We’re living in what’s been termed “the age of loneliness”: we’re more connected than ever before, and simultaneously, more isolated. We rely on social media in place of face-to-face contact. We bemoan the deterioration of conversation as we spend more time looking down at our screens than up at the people we’re talking to. But, really, the problem is that we do not give ourselves permission to talk about the things that truly matter.
One of our biggest sources of resilience in combating loneliness is what psychologists call “common humanity”: the degree to which you see your struggles as part of the human experience. “To feel less lonely in your stress, two things help,” writes Stanford psychologist Kelly McGonigal. “The first is to increase your awareness of other people’s suffering. The second is to be more open about yours.” -- Jennifer Bailey > > > Read more
Addiction is manifested in any behavior that a person craves, finds temporary relief or pleasure in but suffers negative consequences as a result of, and yet has difficulty giving up. In brief: craving, relief, pleasure, suffering, impaired control. Note that this definition is not restricted to drugs but could encompass almost any human behavior, from sex to eating to shopping to gambling to extreme sports to TV to compulsive internet use: the list is endless.
"Addiction is neither a choice nor a disease, but originates in a human being’s desperate attempt to solve a problem: the problem of emotional pain, of overwhelming stress, of lost connection, of loss of control, of a deep discomfort with the self." -- Dr. Gabor Maté
Let us be women to lay down our words,
our sharp looks, our ignorant silence and towering stance
and fill the earth with extravagant Love.
Let us be women who Love.
Let us be women who make room.
Let us be women who open our arms and invite others into an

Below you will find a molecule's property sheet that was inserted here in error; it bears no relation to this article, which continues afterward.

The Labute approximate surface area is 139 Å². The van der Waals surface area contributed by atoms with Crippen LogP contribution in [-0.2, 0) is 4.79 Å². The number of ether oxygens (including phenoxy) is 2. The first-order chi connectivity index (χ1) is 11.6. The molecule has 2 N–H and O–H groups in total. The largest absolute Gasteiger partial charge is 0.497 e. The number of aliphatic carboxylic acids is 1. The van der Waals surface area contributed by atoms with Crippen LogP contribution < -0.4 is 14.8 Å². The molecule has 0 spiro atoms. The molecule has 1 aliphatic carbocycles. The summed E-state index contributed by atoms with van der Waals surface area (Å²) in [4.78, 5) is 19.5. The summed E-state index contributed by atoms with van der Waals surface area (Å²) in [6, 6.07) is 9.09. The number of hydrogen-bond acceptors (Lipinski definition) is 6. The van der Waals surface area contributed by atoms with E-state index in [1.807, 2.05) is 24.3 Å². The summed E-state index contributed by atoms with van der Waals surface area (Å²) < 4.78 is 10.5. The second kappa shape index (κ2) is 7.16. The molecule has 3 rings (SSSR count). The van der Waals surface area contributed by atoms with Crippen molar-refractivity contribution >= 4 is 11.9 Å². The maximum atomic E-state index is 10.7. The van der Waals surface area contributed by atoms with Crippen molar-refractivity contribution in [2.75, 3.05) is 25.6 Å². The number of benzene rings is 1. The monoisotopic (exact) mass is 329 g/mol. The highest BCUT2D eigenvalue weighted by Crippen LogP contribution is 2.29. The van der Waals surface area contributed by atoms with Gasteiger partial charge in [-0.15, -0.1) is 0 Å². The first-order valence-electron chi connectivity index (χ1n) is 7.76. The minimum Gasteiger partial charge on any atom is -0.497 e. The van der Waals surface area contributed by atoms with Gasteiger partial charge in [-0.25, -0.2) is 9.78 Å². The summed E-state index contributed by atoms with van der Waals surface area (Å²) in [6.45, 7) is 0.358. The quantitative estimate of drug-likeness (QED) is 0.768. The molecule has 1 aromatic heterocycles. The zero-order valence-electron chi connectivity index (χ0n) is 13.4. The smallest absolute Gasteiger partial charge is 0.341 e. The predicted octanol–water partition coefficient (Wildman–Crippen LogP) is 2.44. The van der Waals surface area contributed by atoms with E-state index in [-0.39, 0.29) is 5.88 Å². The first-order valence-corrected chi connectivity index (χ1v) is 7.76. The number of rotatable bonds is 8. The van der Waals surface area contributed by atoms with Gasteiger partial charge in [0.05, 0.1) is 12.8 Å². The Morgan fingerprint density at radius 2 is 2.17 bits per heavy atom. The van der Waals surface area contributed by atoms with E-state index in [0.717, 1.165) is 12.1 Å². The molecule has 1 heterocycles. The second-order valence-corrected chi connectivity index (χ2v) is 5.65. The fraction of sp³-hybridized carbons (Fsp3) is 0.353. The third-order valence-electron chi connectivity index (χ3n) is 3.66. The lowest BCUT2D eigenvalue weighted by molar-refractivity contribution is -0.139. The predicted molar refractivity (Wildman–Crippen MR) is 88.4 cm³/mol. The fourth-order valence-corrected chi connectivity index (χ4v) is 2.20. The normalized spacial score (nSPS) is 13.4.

honest, spacious, glorious embrace.
The Opening of Eyes
That day I saw beneath dark clouds
the passing light over the water
and I heard the voice of the world speak out,
I knew then, as I had before
life is no passing memory of what has been
nor the remaining pages in a great book
waiting to be read.
It is the opening of eyes long closed.
It is the vision of far off things
seen for the silence they hold.
It is the heart after years
of secret conversing
speaking out loud in the clear air.
It is Moses in the desert
fallen to his knees before the lit bush.
It is the man throwing away his shoes
as if to enter heaven
and finding himself astonished,
opened at last,
fallen in love with solid ground.
-- David Whyte
Photography is a deeply contemplative practice. If we approach it with reverence and intention, it can help us to see the holy moments all around us. In this online class you will be invited to take your camera out into the world each week for photographic journeys based on an adaptation of the ancient monastic practice of lectio divina and specific guided themes. In the process of slowing down and lingering over moments of beauty, you will cultivate sacred seeing, your ability to see the world beneath the surface appearance of things.
Details of an online course starting April 17th, 2017 > > > here.
Two seeds lay side by side in the fertile soil.
The first seed said, “I want to grow! I want to send my roots deep into the soil beneath me, and thrust my sprouts through the earth’s crust above me … I want to unfurl my tender buds like banners to announce the arrival of spring … I want to feel the warmth of the sun on my face and the blessing of the morning dew on my petals!”
And so she grew…
The second seed said, “Hmmmm. If I send my roots into the ground below, I don’t know what I will encounter in the dark. If I push my way through the hard soil above me I may damage my delicate sprouts … what if I let my buds open and a snail tries to eat them? And if I were to open my blossoms, a small child may pull me from the ground. No, it is much better for me to wait until it is safe.”
And so she waited…until a yard hen scratching around in the early spring ground for food found the waiting seed and promptly ate it. 
The fear of danger is what keeps people from pursing an active, passionate life — thus, they are not truly living but just surviving. But to just survive is close to being dead, and what is the point of playing dead before you’ve actually died? You will die anyway, sooner or later, so choose to live fully and intensely, savoring every single moment, before it’s too late.
“If we can be mindful, thoughtful, and soulful, what would it mean to be bodyful? For me bodyfulness would mean . . . that each morning I would awaken and listen for how my body wanted to be nourished that day, through food, movement, and the pleasure of touch.” --- Christine Valters Paintner
The Joy is in the Journey